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Basic Rules of Badminton

written by: pcheatham • edited by: Cheryl Gabbert • updated: 5/31/2010

The basic rules of badminton have basically stayed the same, but the game itself has evolved. Now there are court measurements and equipment requirements that weren't around in the beginning of the history of Badminton. Badminton has become an Olympic sport since its modest beginnings.

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    Basic Rules Of Badminton

    The first games of badminton were played by Indian children and were known as Battledore (the racket or stick used) and shuttlecock (the light round object-- pierced with feather--being hit by the racket ) The basic rules of badminton and the name didn't take take place until it was discovered and played at the estate of Duke of Beaufort in 1873 at his Badminton House. And so the old name of battledore and shuttlecock was soon replaced with "badminton."

    How Many People can Play

    Badminton can be played with two people (singles) or with four people (doubles). Singles play against each other and doubles are partners playing against another set of partners.

    Object of the Game

    In addition to the name change came the basic rules of badminton that are used today except for a few minor adjustments. The basic rules of badminton are to hit the shuttlecock or shuttle across the net onto the side of your opponent at which time your opponent will return the gesture. The back and forth activity will continue until the shuttle hits the ground. Depending on whose side the shuttle lands the opposite side gains the point.

    Scoring

    Badminton scoring today has changed from the beginning days where you only scored if the shuttlecock was missed by your opponent on your serve. You would then earn one point and would win when you reached 15 points. Today's rules allow you to earn 21 points and gain a point each time the opponent misses the shuttle causing it to hit the ground. The winner wins the best two out of three games.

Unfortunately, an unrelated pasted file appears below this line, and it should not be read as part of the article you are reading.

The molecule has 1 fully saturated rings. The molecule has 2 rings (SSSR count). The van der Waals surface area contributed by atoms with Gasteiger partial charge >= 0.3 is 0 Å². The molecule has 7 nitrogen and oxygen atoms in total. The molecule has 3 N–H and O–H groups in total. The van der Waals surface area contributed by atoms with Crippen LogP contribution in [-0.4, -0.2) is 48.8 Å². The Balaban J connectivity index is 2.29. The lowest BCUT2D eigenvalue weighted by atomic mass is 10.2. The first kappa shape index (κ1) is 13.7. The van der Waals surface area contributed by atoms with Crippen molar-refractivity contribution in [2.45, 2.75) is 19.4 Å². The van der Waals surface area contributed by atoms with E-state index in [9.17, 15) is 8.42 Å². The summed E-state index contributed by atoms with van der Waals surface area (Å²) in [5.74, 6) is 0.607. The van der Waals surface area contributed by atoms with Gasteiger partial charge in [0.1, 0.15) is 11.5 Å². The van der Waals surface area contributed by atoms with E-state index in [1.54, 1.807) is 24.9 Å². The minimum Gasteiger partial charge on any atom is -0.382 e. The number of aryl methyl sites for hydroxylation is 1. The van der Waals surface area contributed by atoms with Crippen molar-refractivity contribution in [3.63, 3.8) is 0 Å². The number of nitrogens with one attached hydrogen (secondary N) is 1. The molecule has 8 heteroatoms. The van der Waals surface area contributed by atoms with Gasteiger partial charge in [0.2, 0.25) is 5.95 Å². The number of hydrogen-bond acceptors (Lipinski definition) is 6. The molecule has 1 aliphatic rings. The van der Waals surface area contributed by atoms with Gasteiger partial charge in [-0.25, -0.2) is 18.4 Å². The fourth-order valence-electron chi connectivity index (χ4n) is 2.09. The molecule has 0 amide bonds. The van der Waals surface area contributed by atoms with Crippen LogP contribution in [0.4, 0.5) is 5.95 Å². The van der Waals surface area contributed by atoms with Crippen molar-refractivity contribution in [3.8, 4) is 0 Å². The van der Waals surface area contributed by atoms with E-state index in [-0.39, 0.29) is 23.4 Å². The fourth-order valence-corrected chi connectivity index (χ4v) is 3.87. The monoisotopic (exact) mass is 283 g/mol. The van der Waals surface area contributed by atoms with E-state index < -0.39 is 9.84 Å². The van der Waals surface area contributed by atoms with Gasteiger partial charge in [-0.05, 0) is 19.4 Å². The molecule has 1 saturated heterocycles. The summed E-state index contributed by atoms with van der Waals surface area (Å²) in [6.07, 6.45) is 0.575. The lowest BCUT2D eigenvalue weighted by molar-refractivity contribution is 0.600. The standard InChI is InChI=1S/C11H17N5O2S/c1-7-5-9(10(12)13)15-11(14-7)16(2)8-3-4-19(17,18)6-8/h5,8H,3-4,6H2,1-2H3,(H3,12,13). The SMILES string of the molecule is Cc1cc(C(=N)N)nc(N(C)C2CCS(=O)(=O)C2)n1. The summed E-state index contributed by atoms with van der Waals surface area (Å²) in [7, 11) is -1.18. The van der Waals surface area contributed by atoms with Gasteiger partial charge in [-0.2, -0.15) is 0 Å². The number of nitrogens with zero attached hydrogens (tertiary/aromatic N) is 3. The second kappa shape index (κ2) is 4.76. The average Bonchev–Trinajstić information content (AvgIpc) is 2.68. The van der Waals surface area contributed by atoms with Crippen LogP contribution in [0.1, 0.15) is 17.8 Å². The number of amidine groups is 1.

Court Measurements

    In the beginning times of badminton there were no courts or regulations. Today, each game is played on a court which resembles a tennis court and also uses a net, however the net is must taller. You could compare the came to playing on a court that is a combination of a tennis court and a volley ball court with the net's height being some where in between. Although there are resemblances, badminton has its own rules on the court's dimensions. The court should be 20 feet wide x 44 feet long. The badminton court is also marked for singles and doubles playing area. The net is five feet high.

    Equipment Guidelines

    Racket: The racket has a long neck and a smaller stringed face, much smaller than other rackets and lighter weight.

    Shuttle: The shuttle is a cone-shaped object that has a round type and a skirt extending from the round tip. This skirt used to be feathers but now is replaced with a plastic or synthetic material.

    Only badminton rackets and shuttles can be used to play the game. Because the shuttle is light weight and can be influenced by wind the championship games are more strict about equipment guidelines. It is never recommended to use any other type of racket, besides a badminton racket, to play the game. Likewise the shuttle should be the only object used in play.

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    Reference

    Basics of Badminton: http://en.wikipedia.org/wiki/Badminton#Playing_court_dimensions